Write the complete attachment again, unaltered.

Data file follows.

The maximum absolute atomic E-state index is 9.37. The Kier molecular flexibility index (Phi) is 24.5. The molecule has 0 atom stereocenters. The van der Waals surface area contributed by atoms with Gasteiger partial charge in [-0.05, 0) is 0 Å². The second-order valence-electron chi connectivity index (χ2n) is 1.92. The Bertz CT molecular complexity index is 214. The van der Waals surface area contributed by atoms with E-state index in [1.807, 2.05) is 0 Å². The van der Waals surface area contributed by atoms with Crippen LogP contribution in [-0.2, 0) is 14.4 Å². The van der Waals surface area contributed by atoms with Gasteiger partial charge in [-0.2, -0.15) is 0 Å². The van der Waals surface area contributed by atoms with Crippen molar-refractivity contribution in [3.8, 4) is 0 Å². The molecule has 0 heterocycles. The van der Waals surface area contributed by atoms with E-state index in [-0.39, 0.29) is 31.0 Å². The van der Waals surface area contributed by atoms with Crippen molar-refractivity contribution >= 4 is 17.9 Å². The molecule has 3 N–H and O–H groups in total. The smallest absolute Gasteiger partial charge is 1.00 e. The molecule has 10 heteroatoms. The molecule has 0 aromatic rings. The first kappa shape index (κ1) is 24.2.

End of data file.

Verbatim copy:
The maximum absolute atomic E-state index is 9.37. The Kier molecular flexibility index (Phi) is 24.5. The molecule has 0 atom stereocenters. The van der Waals surface area contributed by atoms with Gasteiger partial charge in [-0.05, 0) is 0 Å². The second-order valence-electron chi connectivity index (χ2n) is 1.92. The Bertz CT molecular complexity index is 214. The van der Waals surface area contributed by atoms with E-state index in [1.807, 2.05) is 0 Å². The van der Waals surface area contributed by atoms with Crippen LogP contribution in [-0.2, 0) is 14.4 Å². The van der Waals surface area contributed by atoms with Gasteiger partial charge in [-0.2, -0.15) is 0 Å². The van der Waals surface area contributed by atoms with Crippen molar-refractivity contribution in [3.8, 4) is 0 Å². The molecule has 0 heterocycles. The van der Waals surface area contributed by atoms with E-state index in [-0.39, 0.29) is 31.0 Å². The van der Waals surface area contributed by atoms with Crippen molar-refractivity contribution >= 4 is 17.9 Å². The molecule has 3 N–H and O–H groups in total. The smallest absolute Gasteiger partial charge is 1.00 e. The molecule has 10 heteroatoms. The molecule has 0 aromatic rings. The first kappa shape index (κ1) is 24.2.